Editorial -- By: Richard L. Mayhue

Journal: Masters Seminary Journal
Volume: TMSJ 18:1 (Spring 2007)
Article: Editorial
Author: Richard L. Mayhue


Richard L. Mayhue

Many do not really know the full heritage of our seminary, whose roots were planted a full decade before they became visible. I vividly remember reading this Christianity Today article (by David Singer [February 10, 1978]: 16-17) as a rookie professor at Grace Theological Seminary teaching New Testament and Greek. It captured my imagination and expressed my passion then as it has continued to do, even to this very hour. I pray that the following reprint of “Seminary Goes to Church” will resonate with you as it has with me.

Seminary Goes to Church

More than 6,000 people attend Grace Community Church in Panorama [i.e., Sun Valley], California, and 90 to 100 people in this relatively young congregation are seminary students. Although the majority of these students are enrolled at nearby Talbot seminary, they get most of their seminary training without going to the campus.

Sam Ericsson, the church’s liaison pastor with Talbot, explained that because an increasing number of Grace students were going to Talbot, the two institutions last September established an extension campus at the church. “The Talbot campus was forty miles away,” said Ericsson, “and we thought it made more sense to send five or six professors in this direction than to send eighty or ninety students in the other direction.” This program combines classical seminary education—languages, theology, church history, hermeneutics—with the practical training required for the pastorate.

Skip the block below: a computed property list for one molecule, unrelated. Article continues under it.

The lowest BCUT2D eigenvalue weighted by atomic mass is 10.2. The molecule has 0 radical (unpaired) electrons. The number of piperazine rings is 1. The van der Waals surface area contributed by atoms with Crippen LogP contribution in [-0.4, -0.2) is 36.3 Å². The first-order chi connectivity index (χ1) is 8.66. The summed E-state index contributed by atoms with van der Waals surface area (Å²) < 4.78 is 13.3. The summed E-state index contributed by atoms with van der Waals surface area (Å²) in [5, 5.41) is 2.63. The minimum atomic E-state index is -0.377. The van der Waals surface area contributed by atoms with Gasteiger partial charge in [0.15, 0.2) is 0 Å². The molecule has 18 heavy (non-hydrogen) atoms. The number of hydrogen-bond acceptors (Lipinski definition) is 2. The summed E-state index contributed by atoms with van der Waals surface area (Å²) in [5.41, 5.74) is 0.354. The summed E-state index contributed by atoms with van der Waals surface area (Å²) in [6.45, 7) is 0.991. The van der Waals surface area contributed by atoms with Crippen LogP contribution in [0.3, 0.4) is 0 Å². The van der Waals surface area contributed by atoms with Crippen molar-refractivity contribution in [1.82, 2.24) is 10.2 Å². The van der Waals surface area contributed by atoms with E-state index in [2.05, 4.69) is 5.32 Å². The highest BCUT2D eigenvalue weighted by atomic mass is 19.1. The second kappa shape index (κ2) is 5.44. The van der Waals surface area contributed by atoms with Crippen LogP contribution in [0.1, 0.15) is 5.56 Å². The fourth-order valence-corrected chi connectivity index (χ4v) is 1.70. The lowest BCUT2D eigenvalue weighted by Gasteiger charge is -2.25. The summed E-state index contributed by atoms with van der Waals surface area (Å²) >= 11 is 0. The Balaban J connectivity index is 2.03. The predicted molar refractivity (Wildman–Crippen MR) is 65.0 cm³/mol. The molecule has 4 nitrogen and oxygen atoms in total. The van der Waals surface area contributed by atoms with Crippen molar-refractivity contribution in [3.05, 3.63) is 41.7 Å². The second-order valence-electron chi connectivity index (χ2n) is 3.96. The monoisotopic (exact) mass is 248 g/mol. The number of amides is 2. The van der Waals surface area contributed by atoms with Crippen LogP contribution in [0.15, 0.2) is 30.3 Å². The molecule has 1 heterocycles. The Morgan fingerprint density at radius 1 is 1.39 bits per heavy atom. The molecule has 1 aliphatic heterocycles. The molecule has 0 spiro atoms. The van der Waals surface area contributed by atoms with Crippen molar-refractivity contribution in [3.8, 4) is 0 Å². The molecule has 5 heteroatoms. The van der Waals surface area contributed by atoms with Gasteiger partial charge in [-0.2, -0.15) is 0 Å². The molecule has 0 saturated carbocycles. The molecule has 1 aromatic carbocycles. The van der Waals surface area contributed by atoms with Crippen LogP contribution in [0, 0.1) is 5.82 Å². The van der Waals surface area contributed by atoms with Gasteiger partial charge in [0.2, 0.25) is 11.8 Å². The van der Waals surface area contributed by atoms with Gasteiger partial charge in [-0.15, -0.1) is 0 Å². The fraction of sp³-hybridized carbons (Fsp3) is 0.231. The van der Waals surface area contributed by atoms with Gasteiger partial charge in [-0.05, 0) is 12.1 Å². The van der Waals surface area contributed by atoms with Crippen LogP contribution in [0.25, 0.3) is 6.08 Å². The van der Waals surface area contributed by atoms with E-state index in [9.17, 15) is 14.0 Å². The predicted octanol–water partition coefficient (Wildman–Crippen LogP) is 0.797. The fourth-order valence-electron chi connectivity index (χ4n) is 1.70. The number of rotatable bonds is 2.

“We want to integrate seminary students into the life of the church,” Ericsson adds. “It’s one thing to get head knowledge at seminary, but we feel that it is critical to get practical pastoral experience.” The Grace program, taught mostly by members of its own staff of twenty pastors, tries to involve students in as many facets of church life as possible. Instead of taking young people out of the church for three or four years of seminary, Grace has moved the seminary campus in-house to give its young people on-the-job training.

The pastors teach some of the same courses on Talbot’s campus. This way the seminary’s resident students also benefit from the experience of these ministers. The extension courses concentrate on the how-to questions. “The Fathers’ Coaching Clinic,” for example, explains how to help a father understand his responsibility as the spiritual leader in the home. Other such practical courses as evangelism or counseling are taught by pastors on staff rather than by professors, who would tend to be more theoretical. Classes are held on Tuesdays and Thursdays. Extension students are encouraged to go to Talbot for other courses on off days.

One of the staff pastors...

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